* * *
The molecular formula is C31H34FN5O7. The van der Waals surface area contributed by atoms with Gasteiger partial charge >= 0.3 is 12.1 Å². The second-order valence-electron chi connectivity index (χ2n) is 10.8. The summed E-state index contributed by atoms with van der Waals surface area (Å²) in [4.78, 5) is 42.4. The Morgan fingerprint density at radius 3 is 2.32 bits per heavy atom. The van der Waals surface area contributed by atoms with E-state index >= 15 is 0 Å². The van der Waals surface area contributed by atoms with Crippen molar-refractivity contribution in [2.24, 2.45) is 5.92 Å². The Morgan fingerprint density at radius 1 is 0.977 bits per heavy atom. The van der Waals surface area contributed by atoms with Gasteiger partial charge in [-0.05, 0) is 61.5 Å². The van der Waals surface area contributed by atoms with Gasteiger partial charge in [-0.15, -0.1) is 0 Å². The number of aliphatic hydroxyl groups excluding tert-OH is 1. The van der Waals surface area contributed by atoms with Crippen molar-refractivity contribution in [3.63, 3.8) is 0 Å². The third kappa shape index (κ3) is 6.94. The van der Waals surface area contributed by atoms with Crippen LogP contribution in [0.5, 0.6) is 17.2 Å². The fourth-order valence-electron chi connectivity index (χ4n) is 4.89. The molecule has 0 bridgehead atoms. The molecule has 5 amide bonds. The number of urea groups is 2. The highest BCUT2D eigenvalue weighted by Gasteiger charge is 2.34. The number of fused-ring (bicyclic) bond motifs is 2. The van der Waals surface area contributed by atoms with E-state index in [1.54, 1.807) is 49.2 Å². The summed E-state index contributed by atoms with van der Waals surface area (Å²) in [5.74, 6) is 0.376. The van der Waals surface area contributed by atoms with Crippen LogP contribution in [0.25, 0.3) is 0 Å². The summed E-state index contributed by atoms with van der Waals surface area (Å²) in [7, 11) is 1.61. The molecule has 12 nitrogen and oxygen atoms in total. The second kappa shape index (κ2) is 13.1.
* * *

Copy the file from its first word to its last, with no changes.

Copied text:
The molecular formula is C31H34FN5O7. The van der Waals surface area contributed by atoms with Gasteiger partial charge >= 0.3 is 12.1 Å². The second-order valence-electron chi connectivity index (χ2n) is 10.8. The summed E-state index contributed by atoms with van der Waals surface area (Å²) in [4.78, 5) is 42.4. The Morgan fingerprint density at radius 3 is 2.32 bits per heavy atom. The van der Waals surface area contributed by atoms with E-state index >= 15 is 0 Å². The van der Waals surface area contributed by atoms with Crippen molar-refractivity contribution in [2.24, 2.45) is 5.92 Å². The Morgan fingerprint density at radius 1 is 0.977 bits per heavy atom. The van der Waals surface area contributed by atoms with Gasteiger partial charge in [-0.05, 0) is 61.5 Å². The van der Waals surface area contributed by atoms with Gasteiger partial charge in [-0.15, -0.1) is 0 Å². The number of aliphatic hydroxyl groups excluding tert-OH is 1. The van der Waals surface area contributed by atoms with Crippen molar-refractivity contribution in [3.63, 3.8) is 0 Å². The third kappa shape index (κ3) is 6.94. The van der Waals surface area contributed by atoms with Crippen LogP contribution in [0.5, 0.6) is 17.2 Å². The fourth-order valence-electron chi connectivity index (χ4n) is 4.89. The molecule has 0 bridgehead atoms. The molecule has 5 amide bonds. The number of urea groups is 2. The highest BCUT2D eigenvalue weighted by Gasteiger charge is 2.34. The number of fused-ring (bicyclic) bond motifs is 2. The van der Waals surface area contributed by atoms with E-state index in [1.54, 1.807) is 49.2 Å². The summed E-state index contributed by atoms with van der Waals surface area (Å²) in [5.74, 6) is 0.376. The van der Waals surface area contributed by atoms with Crippen LogP contribution in [0.25, 0.3) is 0 Å². The summed E-state index contributed by atoms with van der Waals surface area (Å²) in [7, 11) is 1.61. The molecule has 12 nitrogen and oxygen atoms in total. The second kappa shape index (κ2) is 13.1.